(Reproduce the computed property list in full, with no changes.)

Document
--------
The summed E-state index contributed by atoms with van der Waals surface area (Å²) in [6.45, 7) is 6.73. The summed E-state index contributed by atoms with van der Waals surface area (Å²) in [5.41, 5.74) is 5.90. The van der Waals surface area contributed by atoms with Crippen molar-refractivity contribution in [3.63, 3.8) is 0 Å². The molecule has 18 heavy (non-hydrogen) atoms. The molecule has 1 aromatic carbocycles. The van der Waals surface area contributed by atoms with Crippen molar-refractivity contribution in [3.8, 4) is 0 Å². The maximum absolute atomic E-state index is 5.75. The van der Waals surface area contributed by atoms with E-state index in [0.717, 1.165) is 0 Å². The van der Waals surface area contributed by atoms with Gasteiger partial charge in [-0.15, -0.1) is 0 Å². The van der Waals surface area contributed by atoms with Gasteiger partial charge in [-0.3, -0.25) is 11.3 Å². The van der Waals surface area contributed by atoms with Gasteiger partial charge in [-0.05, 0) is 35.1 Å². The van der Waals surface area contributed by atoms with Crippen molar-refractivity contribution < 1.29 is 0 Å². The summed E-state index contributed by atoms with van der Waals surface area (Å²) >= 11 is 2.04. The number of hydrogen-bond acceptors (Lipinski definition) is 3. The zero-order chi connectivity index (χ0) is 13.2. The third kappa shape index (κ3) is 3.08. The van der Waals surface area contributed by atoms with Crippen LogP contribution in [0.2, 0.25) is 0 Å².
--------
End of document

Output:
The summed E-state index contributed by atoms with van der Waals surface area (Å²) in [6.45, 7) is 6.73. The summed E-state index contributed by atoms with van der Waals surface area (Å²) in [5.41, 5.74) is 5.90. The van der Waals surface area contributed by atoms with Crippen molar-refractivity contribution in [3.63, 3.8) is 0 Å². The molecule has 18 heavy (non-hydrogen) atoms. The molecule has 1 aromatic carbocycles. The van der Waals surface area contributed by atoms with Crippen molar-refractivity contribution in [3.8, 4) is 0 Å². The maximum absolute atomic E-state index is 5.75. The van der Waals surface area contributed by atoms with E-state index in [0.717, 1.165) is 0 Å². The van der Waals surface area contributed by atoms with Gasteiger partial charge in [-0.15, -0.1) is 0 Å². The van der Waals surface area contributed by atoms with Gasteiger partial charge in [-0.3, -0.25) is 11.3 Å². The van der Waals surface area contributed by atoms with Gasteiger partial charge in [-0.05, 0) is 35.1 Å². The van der Waals surface area contributed by atoms with Crippen molar-refractivity contribution < 1.29 is 0 Å². The summed E-state index contributed by atoms with van der Waals surface area (Å²) >= 11 is 2.04. The number of hydrogen-bond acceptors (Lipinski definition) is 3. The zero-order chi connectivity index (χ0) is 13.2. The third kappa shape index (κ3) is 3.08. The van der Waals surface area contributed by atoms with Crippen LogP contribution in [0.2, 0.25) is 0 Å².